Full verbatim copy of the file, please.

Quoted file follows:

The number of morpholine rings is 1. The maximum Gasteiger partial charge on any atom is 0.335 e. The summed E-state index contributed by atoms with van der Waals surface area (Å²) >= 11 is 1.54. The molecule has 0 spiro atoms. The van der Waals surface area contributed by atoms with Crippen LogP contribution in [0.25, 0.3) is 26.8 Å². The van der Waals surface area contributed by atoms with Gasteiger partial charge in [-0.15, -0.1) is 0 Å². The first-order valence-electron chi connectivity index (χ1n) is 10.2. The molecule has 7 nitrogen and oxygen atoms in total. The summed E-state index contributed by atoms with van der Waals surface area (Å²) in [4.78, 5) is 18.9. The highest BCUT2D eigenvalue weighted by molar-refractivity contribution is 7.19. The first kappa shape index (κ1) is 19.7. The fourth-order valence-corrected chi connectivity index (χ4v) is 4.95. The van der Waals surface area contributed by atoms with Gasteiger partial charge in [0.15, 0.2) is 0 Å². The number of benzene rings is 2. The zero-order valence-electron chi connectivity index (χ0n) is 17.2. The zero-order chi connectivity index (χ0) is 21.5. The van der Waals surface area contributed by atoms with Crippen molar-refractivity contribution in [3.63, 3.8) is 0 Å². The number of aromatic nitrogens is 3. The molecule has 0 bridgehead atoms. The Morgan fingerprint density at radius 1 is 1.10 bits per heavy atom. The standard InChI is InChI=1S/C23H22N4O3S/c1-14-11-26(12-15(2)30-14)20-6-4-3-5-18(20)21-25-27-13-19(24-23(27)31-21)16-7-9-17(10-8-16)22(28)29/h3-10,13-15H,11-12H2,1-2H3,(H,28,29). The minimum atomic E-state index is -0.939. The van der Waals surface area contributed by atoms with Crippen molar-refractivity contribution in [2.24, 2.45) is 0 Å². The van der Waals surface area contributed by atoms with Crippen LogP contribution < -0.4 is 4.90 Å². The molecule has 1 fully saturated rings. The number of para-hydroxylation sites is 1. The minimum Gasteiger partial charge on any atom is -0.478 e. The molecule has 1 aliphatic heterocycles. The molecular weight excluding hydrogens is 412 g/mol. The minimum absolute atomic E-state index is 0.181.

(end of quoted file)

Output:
The number of morpholine rings is 1. The maximum Gasteiger partial charge on any atom is 0.335 e. The summed E-state index contributed by atoms with van der Waals surface area (Å²) >= 11 is 1.54. The molecule has 0 spiro atoms. The van der Waals surface area contributed by atoms with Crippen LogP contribution in [0.25, 0.3) is 26.8 Å². The van der Waals surface area contributed by atoms with Gasteiger partial charge in [-0.15, -0.1) is 0 Å². The first-order valence-electron chi connectivity index (χ1n) is 10.2. The molecule has 7 nitrogen and oxygen atoms in total. The summed E-state index contributed by atoms with van der Waals surface area (Å²) in [4.78, 5) is 18.9. The highest BCUT2D eigenvalue weighted by molar-refractivity contribution is 7.19. The first kappa shape index (κ1) is 19.7. The fourth-order valence-corrected chi connectivity index (χ4v) is 4.95. The van der Waals surface area contributed by atoms with Gasteiger partial charge in [0.15, 0.2) is 0 Å². The number of benzene rings is 2. The zero-order valence-electron chi connectivity index (χ0n) is 17.2. The zero-order chi connectivity index (χ0) is 21.5. The van der Waals surface area contributed by atoms with Crippen molar-refractivity contribution in [3.63, 3.8) is 0 Å². The number of aromatic nitrogens is 3. The molecule has 0 bridgehead atoms. The Morgan fingerprint density at radius 1 is 1.10 bits per heavy atom. The standard InChI is InChI=1S/C23H22N4O3S/c1-14-11-26(12-15(2)30-14)20-6-4-3-5-18(20)21-25-27-13-19(24-23(27)31-21)16-7-9-17(10-8-16)22(28)29/h3-10,13-15H,11-12H2,1-2H3,(H,28,29). The minimum atomic E-state index is -0.939. The van der Waals surface area contributed by atoms with Crippen molar-refractivity contribution in [2.24, 2.45) is 0 Å². The van der Waals surface area contributed by atoms with Crippen LogP contribution < -0.4 is 4.90 Å². The molecule has 1 fully saturated rings. The number of para-hydroxylation sites is 1. The minimum Gasteiger partial charge on any atom is -0.478 e. The molecule has 1 aliphatic heterocycles. The molecular weight excluding hydrogens is 412 g/mol. The minimum absolute atomic E-state index is 0.181.